Three states have acted swiftly to issue travel warnings after a Sydney hotel quarantine security guard tested positive to coronavirus.
The man, 47, who has already received his first dose of the Pfizer vaccine, broke NSW’s streak of 55 days without a locally-acquired case after he returned a positive test on Saturday night.
The new case comes two days after a hospital doctor tested positive in Queensland.
As health authorities scramble to track down the places the Sydney hotel security guard visited while infectious, Western Australia, Tasmania and Victoria have issued alerts to travellers who have arrived into the states from NSW in recent days.
Victoria Health will contact all arrivals who entered the state via Sydney since March 13 using data captured by the Travel Permit System.
Anyone who visited Pancakes on the Rocks Beverley Hills in Sydney’s south between 10.45am and midday on March 13 has been ordered to get tested and immediately quarantine for 14 days.
All travellers who have entered Victoria via Sydney since March 13 will be contacted by health officials. Pictured are travellers being screened by health workers at Sydney Airport
The security guard visited Pancakes on the Rocks in Beverly Hills on Saturday, March 13 from 10.45am to midday. Victorian and Western Australian health officials have urged anyone was there at the time and entered either state since to get tested and self-isolate for 14 days
‘Anyone now in Victoria who visited this site at the designated times will be treated as a primary close contact and is required to quarantine for 14 days,’ Victoria’s health department said in a statement.
Western Australia’s Department of Health has issued similar advice for travelers who have recently returned to Perth from NSW.
Anyone who visited the Angelo Anestis Aquatic Centre in Bexley on March 13 from 9am to 9.30am and Pancakes on the Rocks in Beverly Hills the same day must get tested immediately and quarantine until March 27.
‘We believe any risk to WA remains very low,’ WA’s Chief Health Officer Dr Andrew Robertson said in a statement on Sunday night.
‘We will continue to monitor the situations in Queensland and NSW very closely and will issue updated health advice if required.’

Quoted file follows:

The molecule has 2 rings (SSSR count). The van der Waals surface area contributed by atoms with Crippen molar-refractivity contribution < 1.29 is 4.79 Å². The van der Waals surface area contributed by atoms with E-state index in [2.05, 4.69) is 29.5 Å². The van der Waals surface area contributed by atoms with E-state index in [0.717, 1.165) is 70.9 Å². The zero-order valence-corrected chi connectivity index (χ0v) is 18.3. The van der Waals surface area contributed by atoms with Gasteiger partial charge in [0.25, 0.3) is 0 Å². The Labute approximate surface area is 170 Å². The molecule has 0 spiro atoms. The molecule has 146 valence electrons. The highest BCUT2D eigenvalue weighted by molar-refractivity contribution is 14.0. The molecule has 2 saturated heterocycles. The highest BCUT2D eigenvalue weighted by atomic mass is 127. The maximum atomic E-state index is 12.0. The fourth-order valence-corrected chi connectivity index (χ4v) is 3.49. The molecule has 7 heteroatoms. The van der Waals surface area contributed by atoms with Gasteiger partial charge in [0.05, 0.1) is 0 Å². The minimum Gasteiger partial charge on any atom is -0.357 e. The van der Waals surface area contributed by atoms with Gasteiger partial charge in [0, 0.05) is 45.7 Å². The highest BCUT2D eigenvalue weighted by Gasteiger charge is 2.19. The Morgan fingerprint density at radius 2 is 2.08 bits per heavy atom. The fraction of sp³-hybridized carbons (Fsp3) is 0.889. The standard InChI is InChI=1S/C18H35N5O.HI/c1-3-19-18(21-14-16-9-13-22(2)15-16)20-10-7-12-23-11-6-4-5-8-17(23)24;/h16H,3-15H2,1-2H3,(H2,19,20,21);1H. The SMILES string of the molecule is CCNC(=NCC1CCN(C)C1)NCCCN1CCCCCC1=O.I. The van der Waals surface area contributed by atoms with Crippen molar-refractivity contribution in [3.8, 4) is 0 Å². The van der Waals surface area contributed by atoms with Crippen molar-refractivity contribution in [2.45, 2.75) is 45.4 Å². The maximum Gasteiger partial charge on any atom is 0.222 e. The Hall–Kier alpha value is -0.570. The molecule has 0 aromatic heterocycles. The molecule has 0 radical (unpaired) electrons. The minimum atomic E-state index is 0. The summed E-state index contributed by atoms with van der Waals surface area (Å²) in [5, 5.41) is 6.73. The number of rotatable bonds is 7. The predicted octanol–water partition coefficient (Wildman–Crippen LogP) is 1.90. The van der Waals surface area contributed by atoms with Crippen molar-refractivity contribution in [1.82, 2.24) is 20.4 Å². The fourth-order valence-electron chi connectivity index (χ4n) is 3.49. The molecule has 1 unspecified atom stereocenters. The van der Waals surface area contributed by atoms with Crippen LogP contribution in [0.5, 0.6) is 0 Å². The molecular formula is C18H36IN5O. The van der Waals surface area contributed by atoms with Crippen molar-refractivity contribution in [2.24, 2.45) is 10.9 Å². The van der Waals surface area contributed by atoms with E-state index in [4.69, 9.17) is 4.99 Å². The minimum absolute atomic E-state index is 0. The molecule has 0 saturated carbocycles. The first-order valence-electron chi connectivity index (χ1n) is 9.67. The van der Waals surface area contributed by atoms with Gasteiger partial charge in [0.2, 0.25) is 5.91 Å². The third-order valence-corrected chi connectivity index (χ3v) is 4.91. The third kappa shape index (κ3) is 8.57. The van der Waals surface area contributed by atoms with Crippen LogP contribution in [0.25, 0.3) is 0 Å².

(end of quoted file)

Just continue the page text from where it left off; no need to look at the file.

Any recent arrivals into WA from Queensland and NSW should remain vigilant and to get tested and isolate immediately if even mild symptoms developed.
The Mantra Sydney Central pictured on Sunday hours after a security guard tested positive to coronavirus
The infected Sydney man also visited the Angelo Anestis Aquatic Centre (pictured) in Bexley on March 13 from 9am to 9.30am
The man worked at the Mantra Hotel at Haymarket and the Sofitel Wentworth (pictured) housing returned international travellers on March 11 and 12 while infectious
Tasmanian Health officials have also acted swiftly,
Anyone who has recently arrived in Tasmania who visited the Sydney locations specified by NSW Health at the dates and times listed is urged to self-isolate immediately and phone the Tasmanian Public Health Hotline on 1800 671 738.
The Sydney hotel quarantine guard works at the Sofitel Wentworth and the Mantra Hotel at Haymarket.
He was infectious while working a shift at the Mantra from 7pm on Friday night to 7am on Saturday, coming into contact with 130 people.
During his shift, the man visited the Dae Jang Kum Korean restaurant in Haymarket, between 12.15am and 12.20am, before going to the nearby 7-Eleven in Capitol Square, on George Street, from 12.20am to 12.25am.
The man, whose household has since tested negative, also caught a train from Hurstville to the city arriving at 6.30pm on March 12 and from the city to Hurstville leaving at 7am the next morning.
Venues visited by the infected worker
Pancakes on the rocks at Beverly Hills – Saturday, March 13 from 10.45am to midday.
Dae Jang Kum Korean restaurant in Haymarket – Saturday, March 13 from 12.15 to 12.20am
7 Eleven in Capitol Square, Haymarket – Saturday, March 13 from 12.20am to 12.25am
Angelo Anestis Aquatic Centre in Bexley – Saturday, March 13 from 9 to 9.30am.
A train from Hurstville to the city arriving at 6.30pm on Friday, March 12 and city to Hurstville leaving at 7am Saturday March 13.
Hudson’s Coffee Shop, Hurstville Private Hospital:
Monday March 8, 8.30 to 9am Tuesday March 9, 8.30am to 9am Wednesday March 10, 8.30am to 9am Thursday March 11, 8.30am to 9am Friday March 12, 8.30am to 9am
Coles, Hurstville Station – Wednesday 10 March, 8pm to 9pm
‘At the moment we think these venues are low-risk but what we’re doing is reviewing CCTV footage to refine the information, and we will be using that text to those patrons that have used the QR codes for these venues,’ Dr Chant said.
‘It is likely some additional venues will be identified.’
Alerts have since been issued for a busy supermarket and a popular coffee shop that were attended by the man earlier this week.
Anyone who visited Coles, in Hurstville Station, on Wednesday March 10 between 8pm to 9pm or Hudson’s Coffee Shop, Hurstville Private Hospital, between Monday March 8 to Friday March 12 from 8.30am to 9am have been urged to monitor for symptoms.
If they appear, people are advised to immediately be tested and isolate until a negative result is received.
The same advice applies to anyone who attended the other venues during the listed times, except those who visited Pancakes on the Rocks who are considered close contacts and must be tested immediately and self-isolate for 14 days.